Walk/drive time theory measures a store’s market share while factoring in geospatial data such as transportation mode speeds, route shape/length, speed limits, and traffic volumes at different times of day. This data is used to create a trade catchment area for a store based on how efficient it is timewise to get to the store using surrounding transportation routes and options. In this way, the walk/drive time model accounts for terrain and other obstacles that the buffer model doesn’t. 

This model is good for convenience stores and other store chains that expect customers to want the closest or easiest option, and be in and out quickly. However, it still has two shortcomings. The first is that it relies on having up-to-date information about the status of transportation routes in the trade area. Walk or drive times can be affected by construction, car accidents, and other disruptions, so they’re sometimes only as accurate as the latest data.

The other issue with the walk/drive time technique is it assumes the most important factor when determining the likelihood of someone shopping at one store over another is which one is closer or easier to get to. However, there may be other considerations. For instance, a store that’s farther away may have lower prices, a larger area and/or bigger inventory, or specific items that a closer store doesn’t have.

Method 3: Mobility Data

Method 3: Mobility Data

The mobility data technique uses anonymized location information from smartphones and other GPS-enabled devices to determine where a store’s customers generally live, based on where they are at certain times of the day.

Mapping shoppers at a Costco store in Richmond, California using mobility data

The mobility data technique uses anonymized location information from smartphones and other GPS-enabled devices to determine where a store’s customers generally live, based on where they are at certain times of the day.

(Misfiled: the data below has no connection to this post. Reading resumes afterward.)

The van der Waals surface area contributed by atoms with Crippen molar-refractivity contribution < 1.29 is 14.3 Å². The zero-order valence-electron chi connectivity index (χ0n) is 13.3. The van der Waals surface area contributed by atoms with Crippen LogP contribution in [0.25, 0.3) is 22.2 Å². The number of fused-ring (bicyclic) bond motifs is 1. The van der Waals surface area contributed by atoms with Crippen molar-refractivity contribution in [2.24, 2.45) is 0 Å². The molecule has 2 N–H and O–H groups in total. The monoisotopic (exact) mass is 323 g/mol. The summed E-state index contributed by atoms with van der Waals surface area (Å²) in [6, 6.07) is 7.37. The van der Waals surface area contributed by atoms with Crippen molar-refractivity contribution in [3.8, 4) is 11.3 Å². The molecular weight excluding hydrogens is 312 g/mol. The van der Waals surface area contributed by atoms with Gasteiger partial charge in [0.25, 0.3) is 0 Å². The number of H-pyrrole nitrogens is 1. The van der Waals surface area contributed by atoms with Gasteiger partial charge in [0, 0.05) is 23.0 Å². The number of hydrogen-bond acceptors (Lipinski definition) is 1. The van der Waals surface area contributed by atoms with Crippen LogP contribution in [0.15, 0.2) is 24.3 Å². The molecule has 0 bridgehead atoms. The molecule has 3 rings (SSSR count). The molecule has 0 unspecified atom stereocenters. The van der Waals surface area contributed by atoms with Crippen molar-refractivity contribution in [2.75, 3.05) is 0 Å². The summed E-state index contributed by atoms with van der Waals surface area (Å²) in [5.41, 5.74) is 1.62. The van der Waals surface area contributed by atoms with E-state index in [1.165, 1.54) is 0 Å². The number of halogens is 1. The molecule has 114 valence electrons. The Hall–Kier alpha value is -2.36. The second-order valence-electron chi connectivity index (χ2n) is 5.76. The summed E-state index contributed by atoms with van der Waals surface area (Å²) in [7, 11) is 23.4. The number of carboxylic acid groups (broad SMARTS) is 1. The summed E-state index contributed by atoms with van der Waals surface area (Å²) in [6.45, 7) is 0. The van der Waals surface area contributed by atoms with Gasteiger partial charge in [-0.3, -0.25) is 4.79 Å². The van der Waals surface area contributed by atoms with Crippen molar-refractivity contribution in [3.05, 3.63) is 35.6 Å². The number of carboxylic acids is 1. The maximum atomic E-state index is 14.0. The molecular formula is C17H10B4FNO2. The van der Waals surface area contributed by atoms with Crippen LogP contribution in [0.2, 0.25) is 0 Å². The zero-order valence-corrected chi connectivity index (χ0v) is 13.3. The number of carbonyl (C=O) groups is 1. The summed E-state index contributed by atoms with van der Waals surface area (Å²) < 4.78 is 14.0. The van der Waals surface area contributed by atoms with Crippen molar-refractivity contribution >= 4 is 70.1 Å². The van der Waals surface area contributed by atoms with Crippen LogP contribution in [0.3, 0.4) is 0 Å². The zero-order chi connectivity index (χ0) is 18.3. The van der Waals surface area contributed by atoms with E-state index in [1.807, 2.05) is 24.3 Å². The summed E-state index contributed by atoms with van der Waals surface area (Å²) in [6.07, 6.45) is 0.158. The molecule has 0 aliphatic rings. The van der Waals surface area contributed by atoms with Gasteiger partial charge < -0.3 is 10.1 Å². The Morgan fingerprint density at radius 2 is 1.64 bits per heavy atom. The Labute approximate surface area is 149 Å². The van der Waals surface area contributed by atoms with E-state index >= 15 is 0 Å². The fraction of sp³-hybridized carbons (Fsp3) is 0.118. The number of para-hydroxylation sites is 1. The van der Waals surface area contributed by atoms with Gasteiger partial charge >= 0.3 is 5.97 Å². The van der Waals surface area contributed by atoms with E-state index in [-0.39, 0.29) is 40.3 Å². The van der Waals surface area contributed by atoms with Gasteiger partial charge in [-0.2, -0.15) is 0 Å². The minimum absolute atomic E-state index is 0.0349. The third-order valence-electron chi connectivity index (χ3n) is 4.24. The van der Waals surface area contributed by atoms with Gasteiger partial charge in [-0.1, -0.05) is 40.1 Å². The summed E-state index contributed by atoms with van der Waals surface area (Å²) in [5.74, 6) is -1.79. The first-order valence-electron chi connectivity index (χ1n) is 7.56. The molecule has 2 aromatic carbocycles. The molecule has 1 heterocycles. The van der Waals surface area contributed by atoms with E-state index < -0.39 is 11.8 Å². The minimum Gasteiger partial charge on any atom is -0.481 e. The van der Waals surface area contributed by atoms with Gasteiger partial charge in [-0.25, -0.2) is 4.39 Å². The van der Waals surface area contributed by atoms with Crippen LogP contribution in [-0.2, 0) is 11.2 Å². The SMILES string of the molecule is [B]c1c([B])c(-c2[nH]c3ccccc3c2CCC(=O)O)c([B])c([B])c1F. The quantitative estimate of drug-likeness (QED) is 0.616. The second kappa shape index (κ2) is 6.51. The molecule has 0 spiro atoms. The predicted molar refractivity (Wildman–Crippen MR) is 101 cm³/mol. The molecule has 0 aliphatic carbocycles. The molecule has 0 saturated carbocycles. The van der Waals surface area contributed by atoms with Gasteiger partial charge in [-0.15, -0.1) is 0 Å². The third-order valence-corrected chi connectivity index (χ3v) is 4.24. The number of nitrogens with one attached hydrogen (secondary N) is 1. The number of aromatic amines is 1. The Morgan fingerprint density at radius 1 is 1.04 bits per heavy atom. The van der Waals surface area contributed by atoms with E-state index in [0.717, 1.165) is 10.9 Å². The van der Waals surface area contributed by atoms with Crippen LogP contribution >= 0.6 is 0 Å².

This theory is currently one of the most advanced techniques of trade area analysis, and has many advantages over the buffer and walk/drive time models in application. One is in figuring out what stores are or aren’t competing with yours, based on where your clientele is coming from.

For example, the map above uses shades of blue to represent the general areas in which visitors to a Costco store in Richmond, California (the single red dot) live. Using a buffer or walk/drive time model, one might assume the Target stores in Albany and Berkeley would be Costco’s main competitors. However, the mobility data shows that most of Costco’s shoppers come from the north and east. So the Target store in El Sobrante is actually a bigger competitor, despite being further away.

In this case, the demographics for shoppers at Costco can’t simply be explained by how easy the store is to get to or how far away competing stores are. There must be other factors at play, such as pricing, store size, or specific inventory. In this way, the mobility data model gets around a key weakness of the buffer and walk/drive time models. 

We hope this has given you a better understanding of some of the techniques and benefits of trade area analysis. For a more thorough discussion on why trade area analysis is important, check out our article on the 4 key benefits of trade area analysis in scouting a new store location.